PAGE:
Freelance food systems reporter Thin Lei Win believes that if the world doesn’t change the way it produces, processes, transports, consumes and discards food, climate change will worsen and hunger levels will spike. But she also worries that powerful interests want to keep the status quo and cites parallels with the tobacco and fossil fuel industries. More in Freelance Files, including places for freelancers to pitch climate-food stories.
In her early days, freelancer Gloria Dickie aimed high, pitching her dream publication first, as well as offering newsier stories and short features instead of long-form. The formula worked, leading to assignments, a book project and a prestigious staff job. Freelance Files Co-Editor Christine Woodside spoke with Dickie about the lessons of a life as an independent. Plus, a BookShelf review of “Eight Bears” by a fellow bear connoisseur.
Freelancers looking to explore complex environmental issues may want to consider magazines published by … environmental organizations. Despite the caveats, like ensuring a publication’s editorial independence and guarding against organizational self-promotion, long-time environmental writer Francesca Lyman makes the case in the latest Freelance Files that the pros of such gigs outweigh the cons. Plus a sampler of pubs to approach.
A career as an environmental journalist can be fulfilling — but it can also leave you crying all the way to the bank. Freelance Files gets guidance from four veteran journalists who’ve made the money side of independent reporting work better for them. Plus, six top tips for earning more with your own journalism. No. 1: “Ask for more.”
The struggle to juggle numerous pitches and simultaneous stories, or even to decide if a story will actually work, is a familiar one to most journalists, especially freelancers. So SEJournal’s Christine Woodside sought out advice on surviving this rough-and-tumble from Jessica Abel, author of “Growing Gills” and “Out on the Wire.” Tips, tricks and insights in the new Freelance Files.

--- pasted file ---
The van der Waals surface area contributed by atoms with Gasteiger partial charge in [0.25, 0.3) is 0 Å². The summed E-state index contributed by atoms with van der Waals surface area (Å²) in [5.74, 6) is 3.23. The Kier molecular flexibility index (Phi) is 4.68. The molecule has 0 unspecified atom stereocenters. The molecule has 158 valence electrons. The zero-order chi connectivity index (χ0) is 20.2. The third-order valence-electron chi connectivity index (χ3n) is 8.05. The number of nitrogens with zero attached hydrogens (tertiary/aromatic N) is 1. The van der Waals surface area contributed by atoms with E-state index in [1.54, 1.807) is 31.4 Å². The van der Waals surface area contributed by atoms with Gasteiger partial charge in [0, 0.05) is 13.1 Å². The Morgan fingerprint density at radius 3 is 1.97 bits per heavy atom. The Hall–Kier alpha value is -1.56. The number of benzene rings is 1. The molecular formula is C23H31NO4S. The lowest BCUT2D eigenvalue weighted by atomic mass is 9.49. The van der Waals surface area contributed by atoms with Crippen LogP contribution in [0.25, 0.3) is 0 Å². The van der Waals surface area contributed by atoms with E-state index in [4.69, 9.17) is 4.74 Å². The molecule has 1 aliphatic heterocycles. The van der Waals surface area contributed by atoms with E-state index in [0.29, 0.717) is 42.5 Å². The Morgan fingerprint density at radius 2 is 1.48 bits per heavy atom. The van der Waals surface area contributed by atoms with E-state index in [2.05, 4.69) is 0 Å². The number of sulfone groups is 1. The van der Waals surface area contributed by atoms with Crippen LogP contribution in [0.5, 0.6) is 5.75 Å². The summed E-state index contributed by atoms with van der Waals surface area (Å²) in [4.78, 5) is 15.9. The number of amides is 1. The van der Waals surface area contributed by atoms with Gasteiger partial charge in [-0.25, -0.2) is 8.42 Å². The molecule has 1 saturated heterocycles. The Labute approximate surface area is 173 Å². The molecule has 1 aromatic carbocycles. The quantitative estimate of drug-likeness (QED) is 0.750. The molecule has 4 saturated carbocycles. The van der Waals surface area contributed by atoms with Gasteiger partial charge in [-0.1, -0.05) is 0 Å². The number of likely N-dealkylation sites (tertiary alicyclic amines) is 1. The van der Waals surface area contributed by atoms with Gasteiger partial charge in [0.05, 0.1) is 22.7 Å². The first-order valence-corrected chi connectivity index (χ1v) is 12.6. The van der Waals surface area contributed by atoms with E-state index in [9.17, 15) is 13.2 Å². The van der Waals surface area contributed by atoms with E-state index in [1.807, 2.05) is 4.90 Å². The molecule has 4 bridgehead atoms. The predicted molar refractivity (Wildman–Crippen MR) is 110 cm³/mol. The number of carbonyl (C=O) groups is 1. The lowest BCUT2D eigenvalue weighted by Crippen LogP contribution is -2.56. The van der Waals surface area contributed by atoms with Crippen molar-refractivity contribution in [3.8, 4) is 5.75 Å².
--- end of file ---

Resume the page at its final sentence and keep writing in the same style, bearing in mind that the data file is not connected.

Once it was mainly radio reporters who showed up with audio recording devices. But with smartphones now in virtually every pocket, many print journalists also record audio for increased accuracy and accountability. But there’s a problem — dreaded hours of transcribing. That doesn’t deter writer Steven B. Krivit, who has tips to make transcribing a breeze, in the latest Freelance Files.
If you’re a freelancer with disorganized piles of 2021 receipts already gathering dust in a corner, the latest Freelance Files is for you. Globetrotting science journalist Dan Grossman shares his system (and advice from his accountant) for tracking expenses for travel, legal and professional services, business costs, home office use and more. Your Schedule C will never seem quite so disconcerting again.
Freelance journalists can face debilitating threats of legal action — and the associated costs — as a result of their investigative reporting. But now a contract template that freelancers can use with publishers and broadcasters offers a solution. Freelance Files explains what’s behind the new initiative. Plus, find out about a short-term, pro bono program for contract-related legal assistance.
As a young journalist, freelancer Madeline Halpert worried about her late start in the profession. So she took charge of her career path to get a leg up. Check out her six steps for successful advancement in the freelancing field, including self-publishing and building relationships with editors. From the latest Freelance Files.
When breaking news hits, freelancers often find editors at media outlets eager for related stories. But what about when breaking news like a global pandemic becomes virtually the only story being told? What do you do when those same media editors say no thanks to yet more coverage? Freelance Files editor Karen Schaefer went looking for some timely advice.